THE CARY GRANT BOX SET (1937-1942). Box sets that celebrate one particular star are generally bogus deals: They claim to be representative of the performer's output, yet what they really plug are whichever random titles the celebrity made for a particular studio. Warner's Cary Grant box set from two years ago was a typically dizzy example -- honestly, is there anyone who would consider Night and Day a cornerstone of Grant's career? -- yet movie buffs seeking a more appropriate representation of the actor's oeuvre wouldn't be far off the mark with this new package from Sony's home entertainment arm. True, The Philadelphia Story, Arsenic and Old Lace and his Hitchcock collaborations are nowhere to be found, but the five titles here offer ample proof of Grant's contributions to our moviegoing merriment.
The Awful Truth (1937) earned an Oscar for Leo McCarey's direction and five additional nods for Best Picture, Actress (Irene Dunne), Supporting Actor (Ralph Bellamy), Screenplay and Film Editing. So who's conspicuously missing from this lineup? Then again, this would hardly be the last time that the Academy took Grant for granted: Despite his illustrious career, he would only receive two nominations, both for largely forgotten dramas. The Awful Truth finds him performing at the peak of his comedic abilities, as he and Dunne (a wonderful sparring partner) play a married couple on the verge of making their divorce final. One hysterical vignette follows another, though I've always been partial to the judge who finds Dunne's courtroom prattle "frightfully immaterial."
Grant teamed up with Katharine Hepburn for two films in 1938, and while Bringing Up Baby has emerged as the acknowledged classic, there's plenty to love about Holiday (1938) as well. Grant plays a young idealist who plans to marry a rich girl (Doris Nolan), only to discover he has more in common with her unconventional sister (Hepburn). Reliable character actor Edward Everett Horton (as Grant's professor friend) and Lew Ayres (as Hepburn's perpetually drunk brother) nearly steal the film from the well-matched leads.
Only Angels Have Wings (1939) is a typical Howard Hawks production, which means it's aces all the way. Hawks' world consists of macho guys performing daring tasks, tough women who can hold their own against the boys, razor-sharp dialogue that flies off the lips and a sense that camaraderie matters more than anything else in the world. Angels takes that template and transplants it to an airstrip in South America, where pilots working for a transport company headed by Grant risk their lives on a daily basis flying over rugged terrain in less than ideal conditions. Jean Arthur, Rita Hayworth and workaholic Thomas Mitchell (five films in 1939 alone, including his Oscar-winning turn in Stagecoach) lead a solid supporting cast.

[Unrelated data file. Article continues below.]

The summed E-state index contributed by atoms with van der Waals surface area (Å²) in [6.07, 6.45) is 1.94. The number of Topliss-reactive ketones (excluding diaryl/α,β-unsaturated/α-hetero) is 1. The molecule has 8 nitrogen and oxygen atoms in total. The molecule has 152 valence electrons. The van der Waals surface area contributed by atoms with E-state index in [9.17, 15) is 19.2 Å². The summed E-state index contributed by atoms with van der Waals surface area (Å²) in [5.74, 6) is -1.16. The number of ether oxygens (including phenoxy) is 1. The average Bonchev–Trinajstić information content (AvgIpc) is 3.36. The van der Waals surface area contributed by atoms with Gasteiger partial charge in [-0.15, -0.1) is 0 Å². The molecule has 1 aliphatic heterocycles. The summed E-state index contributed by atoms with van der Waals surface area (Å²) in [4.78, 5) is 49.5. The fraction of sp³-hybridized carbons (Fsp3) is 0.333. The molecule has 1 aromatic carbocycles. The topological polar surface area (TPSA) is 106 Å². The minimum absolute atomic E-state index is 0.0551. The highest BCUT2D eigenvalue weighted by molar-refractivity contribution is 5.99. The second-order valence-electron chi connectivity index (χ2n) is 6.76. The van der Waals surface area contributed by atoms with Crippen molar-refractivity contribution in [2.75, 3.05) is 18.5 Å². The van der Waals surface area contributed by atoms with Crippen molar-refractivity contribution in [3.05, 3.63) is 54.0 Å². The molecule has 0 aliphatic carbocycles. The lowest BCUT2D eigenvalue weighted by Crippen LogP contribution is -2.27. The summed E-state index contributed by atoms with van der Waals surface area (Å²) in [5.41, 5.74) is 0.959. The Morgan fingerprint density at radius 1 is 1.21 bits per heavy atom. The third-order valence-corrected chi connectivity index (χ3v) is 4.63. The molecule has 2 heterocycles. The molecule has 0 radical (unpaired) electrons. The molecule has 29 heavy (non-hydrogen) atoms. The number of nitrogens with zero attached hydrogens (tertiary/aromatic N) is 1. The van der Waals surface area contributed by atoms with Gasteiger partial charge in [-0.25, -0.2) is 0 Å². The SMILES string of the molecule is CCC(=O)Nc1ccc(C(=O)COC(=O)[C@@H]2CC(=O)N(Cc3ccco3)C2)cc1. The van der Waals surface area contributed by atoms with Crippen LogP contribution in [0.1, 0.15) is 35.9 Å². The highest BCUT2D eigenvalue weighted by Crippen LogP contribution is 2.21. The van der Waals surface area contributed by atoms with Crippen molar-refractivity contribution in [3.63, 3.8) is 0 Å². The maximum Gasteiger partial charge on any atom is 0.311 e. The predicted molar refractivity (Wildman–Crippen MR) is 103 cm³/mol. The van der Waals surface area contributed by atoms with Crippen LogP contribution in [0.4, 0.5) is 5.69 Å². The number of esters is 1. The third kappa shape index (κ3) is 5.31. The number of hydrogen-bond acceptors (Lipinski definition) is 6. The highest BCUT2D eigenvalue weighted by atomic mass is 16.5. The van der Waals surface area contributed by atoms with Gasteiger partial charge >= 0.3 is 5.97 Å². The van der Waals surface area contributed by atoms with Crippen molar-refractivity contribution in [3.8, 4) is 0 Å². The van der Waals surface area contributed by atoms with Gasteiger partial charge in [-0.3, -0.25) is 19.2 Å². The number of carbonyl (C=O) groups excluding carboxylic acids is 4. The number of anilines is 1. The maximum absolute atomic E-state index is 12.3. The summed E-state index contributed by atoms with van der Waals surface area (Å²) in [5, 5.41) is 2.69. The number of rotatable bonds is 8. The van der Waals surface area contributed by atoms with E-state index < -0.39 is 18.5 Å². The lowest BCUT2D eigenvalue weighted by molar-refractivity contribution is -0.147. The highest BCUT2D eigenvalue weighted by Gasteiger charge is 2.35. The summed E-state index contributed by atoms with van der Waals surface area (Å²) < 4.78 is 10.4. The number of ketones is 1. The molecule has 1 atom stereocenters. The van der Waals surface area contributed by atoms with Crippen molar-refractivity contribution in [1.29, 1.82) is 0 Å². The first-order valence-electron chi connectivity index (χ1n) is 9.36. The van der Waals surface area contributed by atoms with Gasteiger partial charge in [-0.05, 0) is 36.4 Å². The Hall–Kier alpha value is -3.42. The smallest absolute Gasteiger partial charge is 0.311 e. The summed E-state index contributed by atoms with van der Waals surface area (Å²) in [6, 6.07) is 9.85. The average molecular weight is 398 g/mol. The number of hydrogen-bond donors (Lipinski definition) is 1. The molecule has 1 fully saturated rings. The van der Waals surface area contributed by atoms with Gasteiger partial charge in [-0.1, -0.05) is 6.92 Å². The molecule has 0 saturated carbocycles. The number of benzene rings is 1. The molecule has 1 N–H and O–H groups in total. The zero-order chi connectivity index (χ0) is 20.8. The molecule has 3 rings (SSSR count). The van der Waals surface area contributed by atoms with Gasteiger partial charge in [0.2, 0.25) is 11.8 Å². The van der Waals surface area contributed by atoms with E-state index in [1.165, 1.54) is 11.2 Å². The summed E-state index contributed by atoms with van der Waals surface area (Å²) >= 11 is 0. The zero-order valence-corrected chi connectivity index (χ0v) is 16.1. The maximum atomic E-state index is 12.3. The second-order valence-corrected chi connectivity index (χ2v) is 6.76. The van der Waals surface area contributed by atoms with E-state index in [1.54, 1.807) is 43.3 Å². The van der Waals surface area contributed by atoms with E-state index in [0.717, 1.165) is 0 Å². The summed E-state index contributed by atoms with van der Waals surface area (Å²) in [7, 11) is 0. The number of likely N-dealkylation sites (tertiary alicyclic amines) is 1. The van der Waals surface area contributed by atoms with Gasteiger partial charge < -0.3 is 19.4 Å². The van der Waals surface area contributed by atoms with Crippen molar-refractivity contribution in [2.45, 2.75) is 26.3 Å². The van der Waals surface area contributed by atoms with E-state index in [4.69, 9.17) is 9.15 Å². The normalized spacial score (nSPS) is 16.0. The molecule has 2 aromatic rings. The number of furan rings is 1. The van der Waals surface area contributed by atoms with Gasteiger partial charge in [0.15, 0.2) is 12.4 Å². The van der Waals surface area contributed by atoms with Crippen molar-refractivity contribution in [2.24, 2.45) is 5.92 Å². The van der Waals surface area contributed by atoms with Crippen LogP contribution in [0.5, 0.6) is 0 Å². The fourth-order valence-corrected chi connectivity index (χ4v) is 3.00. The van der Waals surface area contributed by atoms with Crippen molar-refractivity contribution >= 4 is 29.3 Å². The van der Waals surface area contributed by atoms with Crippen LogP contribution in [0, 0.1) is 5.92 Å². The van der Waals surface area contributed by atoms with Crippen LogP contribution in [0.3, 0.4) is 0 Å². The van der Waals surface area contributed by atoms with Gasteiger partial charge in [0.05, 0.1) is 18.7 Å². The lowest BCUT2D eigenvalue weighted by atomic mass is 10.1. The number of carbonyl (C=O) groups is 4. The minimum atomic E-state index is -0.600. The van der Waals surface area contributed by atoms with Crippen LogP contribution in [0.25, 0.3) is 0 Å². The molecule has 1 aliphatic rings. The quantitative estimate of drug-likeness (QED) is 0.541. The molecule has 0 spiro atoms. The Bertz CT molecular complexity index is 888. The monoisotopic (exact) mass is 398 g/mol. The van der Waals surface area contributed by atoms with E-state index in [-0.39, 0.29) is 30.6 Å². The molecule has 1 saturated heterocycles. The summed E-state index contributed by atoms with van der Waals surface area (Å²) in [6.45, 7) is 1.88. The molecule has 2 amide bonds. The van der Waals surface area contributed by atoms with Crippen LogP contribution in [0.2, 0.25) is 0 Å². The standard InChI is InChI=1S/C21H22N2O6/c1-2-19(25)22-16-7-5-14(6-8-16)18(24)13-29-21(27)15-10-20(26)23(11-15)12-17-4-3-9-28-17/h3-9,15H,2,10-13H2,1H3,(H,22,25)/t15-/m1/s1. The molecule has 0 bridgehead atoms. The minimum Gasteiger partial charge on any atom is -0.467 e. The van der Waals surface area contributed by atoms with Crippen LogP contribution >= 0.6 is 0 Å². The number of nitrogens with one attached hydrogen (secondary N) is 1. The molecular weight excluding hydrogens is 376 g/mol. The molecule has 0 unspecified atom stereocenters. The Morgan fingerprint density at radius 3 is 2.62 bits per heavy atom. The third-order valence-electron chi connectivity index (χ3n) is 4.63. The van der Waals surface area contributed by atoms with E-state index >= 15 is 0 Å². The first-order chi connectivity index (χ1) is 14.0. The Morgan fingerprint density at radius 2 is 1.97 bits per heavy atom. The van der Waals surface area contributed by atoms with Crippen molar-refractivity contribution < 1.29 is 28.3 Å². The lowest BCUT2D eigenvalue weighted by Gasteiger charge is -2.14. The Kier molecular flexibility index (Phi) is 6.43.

Another Hawks-Grant collaboration, His Girl Friday (1940), is simply one of the all-time greats -- if anyone ever elects to place a screwball comedy in a time capsule for 25th-century historians to analyze, it might as well be this one. A remake of The Front Page, this casts Grant as a newspaper editor whose best reporter (Rosalind Russell) also just happens to be his ex-wife -- and she's getting ready to quit her job to marry an amiable hayseed (Ralph Bellamy) from the Midwest. The fast-paced banter sprays the screen like machine gun fire, and Russell (in her best role) more than holds her own against her screwball veteran co-star. Incidentally, one of the best lines -- Grant describing Bellamy's character by stating he "looks like that fellow in the movies ... you know, um, Ralph Bellamy" -- was an ad-lib on Grant's part.
To state that The Talk of the Town (1942) is the weakest film in this set is hardly a criticism when one considers the high caliber of the works on parade here. At any rate, it's still a top-grade production, with Grant cast as a fugitive from the law (he's innocent, of course), Jean Arthur co-starring as the teacher who shelters him and Ronald Colman providing the final point of the triangle as a professor whose rigid interpretation of the law leads to philosophical debates with the more progressive Grant.
DVD extras on each disc consist of short making-of pieces and trailers; His Girl Friday also includes audio commentary by film critic Todd McCarthy.
The Awful Truth: Rating: ****
Holiday: Rating: ***1/2
Only Angels Have Wings: Rating: ***1/2
His Girl Friday: Rating: ****
The Talk of the Town: Rating: ***1/2
Extras: Rating: **1/2
CLASS OF 1984 (1982). Looking back, this cult film has proven to be one of those oddities that upon its original release managed to be retro and futuristic at the same time. On one hand, its roots clearly traced back to 1955, the year Blackboard Jungle hit theaters; Class of 1984 is little more than a Blackboard retread, with mascara-sporting punks replacing mealy-mouthed greasers as the antagonists and Alice Cooper replacing Bill Haley on the soundtrack. But the movie also cast a prescient eye on the future of American education, cynically yet accurately envisioning a high school milieu in which weapon checkpoints could just as easily become the norm rather than the exception. Class of 1984 isn't especially good, but it gets the job done on the trash level, putting our virtuous hero through so many arduous ordeals that even bleeding hearts are screaming for him to obliterate the bad guys by the end. Perry King stars as the mild-mannered music teacher who gets pushed to the edge by a sadistic student (Timothy Van Patten) and his sordid sycophants, and look for a young Michael J. Fox (still sporting plenty of lingering baby fat) as a clean-cut student who finds himself a frequent target of school bullies. DVD extras include audio commentary by director Mark Lester, a making-of feature called Blood and Blackboards, a photo gallery and trailers.
Movie: Rating: **1/2
Extras: Rating: **1/2